Photography c. Ian Barry
"Poison. I saw her top glitter ‘Poison’. Then she turned and walked away.
The moon, it went behind a cloud. The darkness, it kind of swallowed her."
On December 12, 1988, ‘Sunny Girl’ Susie turned sweet sixteen. Her boyfriend Jason, gave her a Poison t-shirt, her best friend, Kelly, gave her a name necklace and Kelly’s boyfriend, Dazza, gave her a handful of pills. That night Susie Greene disappeared. Her body and kidnapper were never found.
Twenty-two years later, the blood splattered t-shirt of the missing schoolgirl is unearthed from the Australian scrub and her best friend Kelly is reluctantly drawn back to her childhood home. Together with Dazza and Jason, once the most important men in her life, Kelly faces the bleakest of high school reunions. As the police dig deeper, Susie’s classmates are forced to confront memories of a night they’d hoped to leave buried in their adolescence forever.
Captivated by tales of missing girls, Melita Rowston grew up in the Melbourne suburb that was grief-stricken by the disappearance of eight-year-old Eloise Worledge, snatched from her bed under the cover of night. Despite one of the largest manhunts in Victoria’s history, Eloise was never found.
Rowston remembers being warned by her mother to keep her bedroom window shut at night “unless she wanted to be taken like little Eloise was.” ‘Stranger danger’ was the catch cry of the day. Rapists lurked in the scrublands and abductors prowled the night streets ...
Statistics show that during the 1980s Australia had the highest rate of child abductions in the world. This speaks of a sinister violence that sleeps beneath the sun-bleached facade of our laid back culture.
The ‘lost child’ myth has haunted us since colonisation, throwing up deep-seated anxieties around stolen innocence, lost potential and what some say appears to be a national death wish. Whether that child is lost in Marcus Clarke’s 19th century literature, staggering through McCubbin’s Heidelberg School paintings or disappearing into the shadows of Joan Lindsay’s Hanging Rock, she is a recurring motif in our national narratives.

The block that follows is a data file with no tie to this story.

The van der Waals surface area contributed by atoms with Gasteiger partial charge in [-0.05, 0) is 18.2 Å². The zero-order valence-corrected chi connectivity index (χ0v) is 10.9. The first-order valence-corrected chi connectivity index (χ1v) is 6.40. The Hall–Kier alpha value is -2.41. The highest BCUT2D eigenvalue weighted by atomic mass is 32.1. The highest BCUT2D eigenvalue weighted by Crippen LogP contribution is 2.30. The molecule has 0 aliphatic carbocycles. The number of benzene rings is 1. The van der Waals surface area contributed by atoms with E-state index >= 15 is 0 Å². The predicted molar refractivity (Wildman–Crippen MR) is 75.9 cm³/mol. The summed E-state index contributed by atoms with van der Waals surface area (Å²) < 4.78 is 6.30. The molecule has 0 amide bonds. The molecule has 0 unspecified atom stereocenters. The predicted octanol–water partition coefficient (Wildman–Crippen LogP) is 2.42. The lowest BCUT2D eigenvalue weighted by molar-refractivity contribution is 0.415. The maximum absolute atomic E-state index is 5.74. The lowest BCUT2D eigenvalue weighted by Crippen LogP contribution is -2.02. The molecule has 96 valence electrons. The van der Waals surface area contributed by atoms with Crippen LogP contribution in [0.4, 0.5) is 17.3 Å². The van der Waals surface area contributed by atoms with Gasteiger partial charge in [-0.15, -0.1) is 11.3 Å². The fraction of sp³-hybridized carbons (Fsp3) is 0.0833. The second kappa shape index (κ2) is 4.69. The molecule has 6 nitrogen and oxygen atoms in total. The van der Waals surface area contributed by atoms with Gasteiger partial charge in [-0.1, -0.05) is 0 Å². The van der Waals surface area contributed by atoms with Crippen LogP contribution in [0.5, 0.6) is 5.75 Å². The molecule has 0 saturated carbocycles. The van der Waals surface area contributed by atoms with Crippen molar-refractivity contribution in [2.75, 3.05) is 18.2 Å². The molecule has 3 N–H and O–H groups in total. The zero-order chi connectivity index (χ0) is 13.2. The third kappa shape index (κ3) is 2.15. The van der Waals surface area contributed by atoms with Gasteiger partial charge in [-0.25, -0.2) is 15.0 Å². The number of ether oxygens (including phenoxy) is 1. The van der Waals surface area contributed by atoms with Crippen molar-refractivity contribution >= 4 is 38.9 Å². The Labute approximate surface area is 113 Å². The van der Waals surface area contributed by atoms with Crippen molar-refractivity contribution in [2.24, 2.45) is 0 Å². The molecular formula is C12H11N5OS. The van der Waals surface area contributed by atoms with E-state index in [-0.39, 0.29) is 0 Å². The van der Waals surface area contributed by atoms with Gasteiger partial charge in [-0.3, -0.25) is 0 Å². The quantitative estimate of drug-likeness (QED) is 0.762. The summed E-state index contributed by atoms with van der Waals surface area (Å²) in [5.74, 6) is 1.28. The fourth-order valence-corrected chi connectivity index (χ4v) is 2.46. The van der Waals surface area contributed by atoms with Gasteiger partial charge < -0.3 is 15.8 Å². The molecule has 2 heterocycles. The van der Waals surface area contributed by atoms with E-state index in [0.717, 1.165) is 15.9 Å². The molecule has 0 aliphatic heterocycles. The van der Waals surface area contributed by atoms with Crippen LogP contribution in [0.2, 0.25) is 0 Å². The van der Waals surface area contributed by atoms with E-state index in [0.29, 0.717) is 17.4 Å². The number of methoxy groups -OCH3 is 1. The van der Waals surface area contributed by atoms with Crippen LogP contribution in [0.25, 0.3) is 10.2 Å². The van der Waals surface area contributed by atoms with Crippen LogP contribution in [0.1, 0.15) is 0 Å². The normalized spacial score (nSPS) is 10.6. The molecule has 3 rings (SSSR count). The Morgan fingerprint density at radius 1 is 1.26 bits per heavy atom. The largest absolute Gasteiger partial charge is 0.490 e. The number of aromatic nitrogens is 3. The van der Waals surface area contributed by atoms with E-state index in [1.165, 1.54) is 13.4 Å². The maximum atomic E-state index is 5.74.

Rowston felt compelled to explore this myth and put the mystery of the missing girl centre stage. CRUSHED is the result: a play that speaks specifically to Rowston’s own generation, Gen X, a ‘lost generation’ itself, steeped in ambivalence about the future. The imagined story of the disappearance of Susie Greene and the impact on her three best friends 22 years’ later deftly taps into these fears and captures with ironic hindsight the spirit of the 80s – the Nirvana generation: ‘Oh well, whatever, nevermind’.
An acerbic and fast-paced Gen X tale, a murder mystery/who-dunnit, revelling in the current 80‘s retro zeitgeist, Crushed explores the sinister violence that lurks beneath the sun-bleached facade of our ‘she’ll be right’ culture.
"One of the funniest shows I've seen. CRUSHED is as much a blast from the [80s] past for its characters as it is for the audience ... welcome to the mother of all high-school reunions!" Time Out
"A bold and emphatic production of a very polished play, CRUSHED is a provocative and poignant entertainment" Sydney Arts Guide
"CRUSHED is all about the characters ... they are infinitely engaging, wonderfully developed and sensitively portrayed" Australian Stage
“[The characters are] drawn vividly by both writer and actors. You know them. You can laugh at them. With them. You can feel for them. You can judge them. And, if you’re really, really honest, you can recall things you’d rather forget, too" Curtain Call, Crikey
Writer: Melita Rowston
Director: Lucinda Gleeson
Producer: Jennifer Campbell
Cast: Sean Barker, Lucy Miller & Jeremy Waters
Designer: Eliza McLean
Lighting Designer: Richard Whitehouse
Sound Designer: Shane Choi
Stage Manager/Operator: Victor Areces Dramaturg: Erin Thomas
Photographer: Ian Barry
The New Theatre, Spare Room, May, 2012
This project was a Queen Street Studios Performing Arts residency in 2012 and a Queen Street Studios Off the Shelf residency in 2010.
The Lost Child - Sydney Morning Herald
Crushed was published by Playlab Indie in 2015. Chosen from over 60 entries Australia-wide, the collection brings together a go-to collection of quality, edgy new work.
A monologue from Crushed was selected by Playlab Indie to be featured in their 2017 Female Monologue Collection Vol 2.